|90671||215||Pneumococcal conjugate PCV15, polysaccharide CRM197 conjugate, adjuvant, PF||Pneumococcal conjugate vaccine, 15 valent (PCV15), for intramuscular use|
|90677||216||Pneumococcal conjugate PCV20, polysaccharide CRM 197 conjugate, adjuvant, PF||Pneumococcal conjugate vaccine, 20 valent (PCV20), for intramuscular use|
Appendix A: Considerations for product selection
Compared to previous pneumococcal recommendations and, as discussed in the MMWR , economic models found cost savings in all scenarios and age groups for the use of either PCV20 alone or PCV15 in series with PPSV23. Clinics may opt for either strategy. See table below for acquisition cost per dose and series based on CDC public sector vaccine pricing .
|Vaccine||Cost per dose||Cost per series|
|PCV20||$173.69 (single dose regimen)||$173.69|
|pcV15 + PPSV23 (in series)||$149.90 (PCV15) + $74.50 (PPSV23)||$224.40|
Of note, PCV15 clinical trials intentionally enrolled a higher proportion of AI/AN individuals than are typically represented in the U.S. population. The number of AI/AN individuals was too small to draw any conclusions regarding safety and efficacy in AI/AN people and therefore should not be weighted in product selection.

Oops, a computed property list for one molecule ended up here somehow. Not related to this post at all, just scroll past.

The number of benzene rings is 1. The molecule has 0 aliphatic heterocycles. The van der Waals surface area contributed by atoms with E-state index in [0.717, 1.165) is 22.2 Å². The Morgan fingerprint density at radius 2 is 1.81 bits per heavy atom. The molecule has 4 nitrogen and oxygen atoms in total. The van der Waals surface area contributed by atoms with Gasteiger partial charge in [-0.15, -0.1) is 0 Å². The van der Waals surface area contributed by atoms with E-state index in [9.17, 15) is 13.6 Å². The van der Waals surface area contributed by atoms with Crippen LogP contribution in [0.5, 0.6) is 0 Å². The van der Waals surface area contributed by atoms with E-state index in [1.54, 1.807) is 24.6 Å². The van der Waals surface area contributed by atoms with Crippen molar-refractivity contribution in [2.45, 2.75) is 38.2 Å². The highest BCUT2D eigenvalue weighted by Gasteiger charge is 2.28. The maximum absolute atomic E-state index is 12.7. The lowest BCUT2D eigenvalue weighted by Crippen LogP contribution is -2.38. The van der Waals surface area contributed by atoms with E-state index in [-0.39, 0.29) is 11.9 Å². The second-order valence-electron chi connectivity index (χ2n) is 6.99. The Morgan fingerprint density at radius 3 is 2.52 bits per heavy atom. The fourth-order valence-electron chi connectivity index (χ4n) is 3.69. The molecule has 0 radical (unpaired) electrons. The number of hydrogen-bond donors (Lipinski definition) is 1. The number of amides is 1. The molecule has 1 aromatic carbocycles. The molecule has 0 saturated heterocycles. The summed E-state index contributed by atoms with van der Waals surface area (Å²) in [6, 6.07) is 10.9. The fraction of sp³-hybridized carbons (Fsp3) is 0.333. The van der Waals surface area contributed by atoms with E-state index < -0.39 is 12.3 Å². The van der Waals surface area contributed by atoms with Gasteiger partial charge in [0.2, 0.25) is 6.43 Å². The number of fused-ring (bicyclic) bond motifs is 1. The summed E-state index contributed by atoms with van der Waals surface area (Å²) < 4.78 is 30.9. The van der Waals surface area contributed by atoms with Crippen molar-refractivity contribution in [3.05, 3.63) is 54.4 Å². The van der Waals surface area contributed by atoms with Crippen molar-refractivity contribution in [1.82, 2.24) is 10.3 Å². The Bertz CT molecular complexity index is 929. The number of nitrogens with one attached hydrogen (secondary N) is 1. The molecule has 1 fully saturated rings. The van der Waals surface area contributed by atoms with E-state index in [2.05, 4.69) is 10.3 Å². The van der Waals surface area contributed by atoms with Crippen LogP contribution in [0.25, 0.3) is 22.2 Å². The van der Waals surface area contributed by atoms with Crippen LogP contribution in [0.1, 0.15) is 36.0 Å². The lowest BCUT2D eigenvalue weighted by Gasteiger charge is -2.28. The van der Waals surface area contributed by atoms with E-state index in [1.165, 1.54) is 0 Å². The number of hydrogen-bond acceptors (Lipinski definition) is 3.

Simplicity may be an important factor to consider in selecting vaccine products and local vaccination strategies. The number of doses in a series, minimum intervals between doses, risk for administration errors, and complexity of decision-making based on age or risk factors may be important considerations. As the number of vaccine doses in a series increases, series completion rates and adherence to dosing schedules become more challenging .13 It is more logistically challenging to administer different vaccines in series, there is a delay in serotype coverage due to series intervals (i.e. spacing between PCV15 and PPSV23), or lower serotype coverage overall if the series is not completed13. Multi-dose vaccine series require more clinical decision making, additional clinic scheduling, supplies for additional doses, and increased indirect costs to patients (e.g., time away from work, travel to the clinic, and management of post-vaccination side effects after each dose). From an inventory and procurement perspective, stocking, ordering, and managing multiple products increases administrative complexities and workload.